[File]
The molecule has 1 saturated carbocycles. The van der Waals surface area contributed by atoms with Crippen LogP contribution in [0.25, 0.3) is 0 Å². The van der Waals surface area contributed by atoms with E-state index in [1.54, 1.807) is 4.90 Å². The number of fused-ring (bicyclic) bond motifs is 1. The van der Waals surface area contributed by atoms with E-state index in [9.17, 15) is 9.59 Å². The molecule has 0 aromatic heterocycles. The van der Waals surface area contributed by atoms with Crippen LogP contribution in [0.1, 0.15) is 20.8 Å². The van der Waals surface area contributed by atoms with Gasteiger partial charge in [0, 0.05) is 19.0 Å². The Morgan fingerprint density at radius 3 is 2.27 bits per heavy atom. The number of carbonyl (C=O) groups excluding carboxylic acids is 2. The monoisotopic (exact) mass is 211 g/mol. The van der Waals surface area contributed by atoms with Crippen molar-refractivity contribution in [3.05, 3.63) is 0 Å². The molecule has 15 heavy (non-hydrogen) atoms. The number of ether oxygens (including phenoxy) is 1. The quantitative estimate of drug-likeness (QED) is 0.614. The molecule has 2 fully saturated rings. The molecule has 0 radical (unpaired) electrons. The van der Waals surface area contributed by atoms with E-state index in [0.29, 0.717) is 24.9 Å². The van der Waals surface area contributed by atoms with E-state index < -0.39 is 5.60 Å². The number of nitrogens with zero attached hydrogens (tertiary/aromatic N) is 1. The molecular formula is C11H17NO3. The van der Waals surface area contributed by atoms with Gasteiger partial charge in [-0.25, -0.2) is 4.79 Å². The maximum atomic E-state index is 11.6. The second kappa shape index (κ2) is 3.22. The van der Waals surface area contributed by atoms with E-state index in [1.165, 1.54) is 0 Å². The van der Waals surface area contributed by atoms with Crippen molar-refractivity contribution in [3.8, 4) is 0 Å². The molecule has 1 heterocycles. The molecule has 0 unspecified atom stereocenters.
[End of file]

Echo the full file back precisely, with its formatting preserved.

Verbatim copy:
The molecule has 1 saturated carbocycles. The van der Waals surface area contributed by atoms with Crippen LogP contribution in [0.25, 0.3) is 0 Å². The van der Waals surface area contributed by atoms with E-state index in [1.54, 1.807) is 4.90 Å². The number of fused-ring (bicyclic) bond motifs is 1. The van der Waals surface area contributed by atoms with E-state index in [9.17, 15) is 9.59 Å². The molecule has 0 aromatic heterocycles. The van der Waals surface area contributed by atoms with Crippen LogP contribution in [0.1, 0.15) is 20.8 Å². The van der Waals surface area contributed by atoms with Gasteiger partial charge in [0, 0.05) is 19.0 Å². The Morgan fingerprint density at radius 3 is 2.27 bits per heavy atom. The number of carbonyl (C=O) groups excluding carboxylic acids is 2. The monoisotopic (exact) mass is 211 g/mol. The van der Waals surface area contributed by atoms with Crippen molar-refractivity contribution in [3.05, 3.63) is 0 Å². The molecule has 15 heavy (non-hydrogen) atoms. The number of ether oxygens (including phenoxy) is 1. The quantitative estimate of drug-likeness (QED) is 0.614. The molecule has 2 fully saturated rings. The molecule has 0 radical (unpaired) electrons. The van der Waals surface area contributed by atoms with E-state index in [0.29, 0.717) is 24.9 Å². The van der Waals surface area contributed by atoms with E-state index < -0.39 is 5.60 Å². The number of nitrogens with zero attached hydrogens (tertiary/aromatic N) is 1. The molecular formula is C11H17NO3. The van der Waals surface area contributed by atoms with Gasteiger partial charge in [-0.25, -0.2) is 4.79 Å². The maximum atomic E-state index is 11.6. The second kappa shape index (κ2) is 3.22. The van der Waals surface area contributed by atoms with E-state index in [1.165, 1.54) is 0 Å². The van der Waals surface area contributed by atoms with Crippen molar-refractivity contribution in [3.8, 4) is 0 Å². The molecule has 1 heterocycles. The molecule has 0 unspecified atom stereocenters.